Princeton also introduced her to friends who would be important to her long after graduation, such as Suzanne Alele, whom she had met during a pre-first-year program. They were more complementary than identical, as they discovered when they started sharing a room as sophomores. “Our shared room resembled an ideological battlefield, with Suzanne presiding over a wrecked landscape of tossed clothing and strewn papers on the floor on her side and me perched on my bed, surrounded by fastidious order. … I see now that she provoked me in a good way, introducing me to the idea that not everyone needs to have their file folders labeled and alphabetized, or even to have files at all. Years later, I’d fall in love with a guy who, like Suzanne, stored his belonging in heaps and felt no compunction, really ever, to fold his clothes. But I was able to coexist with it, thanks to Suzanne. I am still coexisting with that guy to this day. This is what a control freak learns inside the compressed otherworld of college, maybe above all else: There are simply other ways of being. (pp. 80–81) Princeton shaped her—there are more Suzannes than I can mention here—and it gets the better part of two chapters.
She dispenses with Harvard Law in about two paragraphs, mostly in a discussion about how she had grown up checking off boxes and seeking approval that leads to both awe and chagrin at having made it by her mid-20s. “You used to pass by [the office building where you now work as a lawyer] as a South Side kid riding the bus to high school, peering mutely out the window at the people who strode like titans to their jobs. Now you’re one of them. You’ve worked yourself out of that bus and across the plaza and onto an upward-moving elevator so silent it seems to glide. You’ve joined the tribe. At the age of twenty-five, you have an assistant. You make more money than your parents ever have. … You wear an Armani suit and sign up for a subscription wine service. You make monthly payments on your law school loans and go to step aerobics after work. Because you can, you buy yourself a Saab.” (p. 92)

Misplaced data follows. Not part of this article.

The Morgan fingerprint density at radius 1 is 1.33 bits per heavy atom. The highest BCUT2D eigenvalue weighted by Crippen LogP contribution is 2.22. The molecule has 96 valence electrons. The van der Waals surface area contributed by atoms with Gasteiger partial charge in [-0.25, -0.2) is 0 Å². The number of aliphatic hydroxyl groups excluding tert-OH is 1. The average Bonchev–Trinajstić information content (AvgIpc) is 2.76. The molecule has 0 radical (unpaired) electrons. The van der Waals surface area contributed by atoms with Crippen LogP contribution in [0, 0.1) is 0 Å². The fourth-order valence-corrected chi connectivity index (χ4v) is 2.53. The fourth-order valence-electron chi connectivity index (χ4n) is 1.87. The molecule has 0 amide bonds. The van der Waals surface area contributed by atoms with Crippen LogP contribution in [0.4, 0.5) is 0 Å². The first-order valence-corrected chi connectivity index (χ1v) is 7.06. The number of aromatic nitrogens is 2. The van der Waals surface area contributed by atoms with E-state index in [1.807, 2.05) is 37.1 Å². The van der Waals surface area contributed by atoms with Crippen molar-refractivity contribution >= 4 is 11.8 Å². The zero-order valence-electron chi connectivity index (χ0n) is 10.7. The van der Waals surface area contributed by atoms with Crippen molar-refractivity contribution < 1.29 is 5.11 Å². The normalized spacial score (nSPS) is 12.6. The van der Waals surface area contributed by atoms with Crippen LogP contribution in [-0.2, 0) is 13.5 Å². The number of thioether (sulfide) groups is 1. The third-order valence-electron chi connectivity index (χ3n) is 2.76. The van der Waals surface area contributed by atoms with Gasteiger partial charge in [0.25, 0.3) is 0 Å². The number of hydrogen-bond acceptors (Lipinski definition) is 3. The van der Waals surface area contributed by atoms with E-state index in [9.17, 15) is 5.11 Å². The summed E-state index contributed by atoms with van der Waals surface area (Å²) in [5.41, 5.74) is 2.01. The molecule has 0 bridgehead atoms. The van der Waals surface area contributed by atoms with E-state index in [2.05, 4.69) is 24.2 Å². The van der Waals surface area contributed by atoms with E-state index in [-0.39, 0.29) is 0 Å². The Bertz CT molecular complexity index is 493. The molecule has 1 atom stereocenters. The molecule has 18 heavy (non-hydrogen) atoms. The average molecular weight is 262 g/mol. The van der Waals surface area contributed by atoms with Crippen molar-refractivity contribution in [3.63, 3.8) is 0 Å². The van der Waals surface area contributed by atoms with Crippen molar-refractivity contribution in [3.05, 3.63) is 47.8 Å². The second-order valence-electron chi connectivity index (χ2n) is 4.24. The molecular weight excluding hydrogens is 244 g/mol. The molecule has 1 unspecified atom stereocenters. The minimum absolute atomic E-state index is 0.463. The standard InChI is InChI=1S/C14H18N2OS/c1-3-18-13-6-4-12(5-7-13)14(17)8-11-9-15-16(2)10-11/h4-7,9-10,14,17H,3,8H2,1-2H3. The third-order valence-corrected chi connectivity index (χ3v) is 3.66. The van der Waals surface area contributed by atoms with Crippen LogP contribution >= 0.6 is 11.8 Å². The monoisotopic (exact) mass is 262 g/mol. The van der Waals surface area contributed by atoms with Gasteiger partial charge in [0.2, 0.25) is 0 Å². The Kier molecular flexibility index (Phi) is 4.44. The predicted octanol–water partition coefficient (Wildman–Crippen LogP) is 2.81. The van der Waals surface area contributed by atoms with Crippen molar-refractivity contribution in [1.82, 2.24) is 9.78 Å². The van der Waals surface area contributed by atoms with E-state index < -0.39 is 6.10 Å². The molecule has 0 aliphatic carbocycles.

She’s well aware of how fortunate she is, and how many people supported along the way. She’s not aware—how could she be—of what’s about to happen.
Is there anything to question? It doesn’t seem that way. You’re a lawyer now. You’ve taken everything ever given to you—the love of your parents, the faith of your teachers, the music from Southside [a grandfather’s nickname] and Robbie, the meals from Aunt Sis, the vocabulary words drilled into you by Dandy—and converted it to this. You’ve climbed the mountain. And part of your job, aside from parsing abstract intellectual property issues for big corporations, is to help cultivate the next set of young lawyers being courted by the firm. A senior partner asks if you’ll mentor an incoming summer associate, and the answer is easy. Of course you will. You have yet to understand the altering force of a simple yes. You don’t know that when a memo arrives to confirm the assignment, some deep and unseen fault line in your life has begun to tremble, that some hold is already starting to slip. Next to your name is another name, that of some hotshot law student who’s busy climbing his own ladder. Like you, he’s black and from Harvard. Other than that, you know nothing—just the name, and it’s an odd one. (pp. 92–93)
Their acquaintance with one another begins, “Barack Obama was late on day one.” (p. 94) She’s a high-powered lawyer, but she doesn’t much like the isolation that young associated faced grinding out billable hours. She forged relationships with some people in the firm, and “I fortified myself with daily check-ins with my mom and dad. I’d hugged them that very morning, in fact before dashing out the door and driving through a heavy rainstorm to get to work. To get to work, I might add, on time.